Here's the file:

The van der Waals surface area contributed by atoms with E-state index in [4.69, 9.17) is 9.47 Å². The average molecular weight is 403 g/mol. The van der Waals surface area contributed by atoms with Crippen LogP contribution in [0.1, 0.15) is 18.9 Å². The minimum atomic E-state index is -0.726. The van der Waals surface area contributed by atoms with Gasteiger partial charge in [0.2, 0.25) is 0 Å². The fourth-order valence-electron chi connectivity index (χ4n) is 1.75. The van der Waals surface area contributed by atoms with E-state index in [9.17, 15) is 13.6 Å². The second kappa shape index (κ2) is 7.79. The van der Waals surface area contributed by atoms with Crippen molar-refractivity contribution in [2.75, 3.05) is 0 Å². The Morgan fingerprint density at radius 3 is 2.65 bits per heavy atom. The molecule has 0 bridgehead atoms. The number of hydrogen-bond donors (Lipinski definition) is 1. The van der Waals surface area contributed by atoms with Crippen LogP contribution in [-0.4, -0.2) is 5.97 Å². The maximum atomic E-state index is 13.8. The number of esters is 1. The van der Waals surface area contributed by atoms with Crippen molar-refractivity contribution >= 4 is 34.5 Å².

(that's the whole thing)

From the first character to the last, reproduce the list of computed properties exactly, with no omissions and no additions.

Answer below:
The van der Waals surface area contributed by atoms with E-state index in [4.69, 9.17) is 9.47 Å². The average molecular weight is 403 g/mol. The van der Waals surface area contributed by atoms with Crippen LogP contribution in [0.1, 0.15) is 18.9 Å². The minimum atomic E-state index is -0.726. The van der Waals surface area contributed by atoms with Gasteiger partial charge in [0.2, 0.25) is 0 Å². The fourth-order valence-electron chi connectivity index (χ4n) is 1.75. The van der Waals surface area contributed by atoms with E-state index in [9.17, 15) is 13.6 Å². The second kappa shape index (κ2) is 7.79. The van der Waals surface area contributed by atoms with Crippen molar-refractivity contribution in [2.75, 3.05) is 0 Å². The Morgan fingerprint density at radius 3 is 2.65 bits per heavy atom. The molecule has 0 bridgehead atoms. The number of hydrogen-bond donors (Lipinski definition) is 1. The van der Waals surface area contributed by atoms with Crippen LogP contribution in [-0.4, -0.2) is 5.97 Å². The maximum atomic E-state index is 13.8. The number of esters is 1. The van der Waals surface area contributed by atoms with Crippen molar-refractivity contribution >= 4 is 34.5 Å².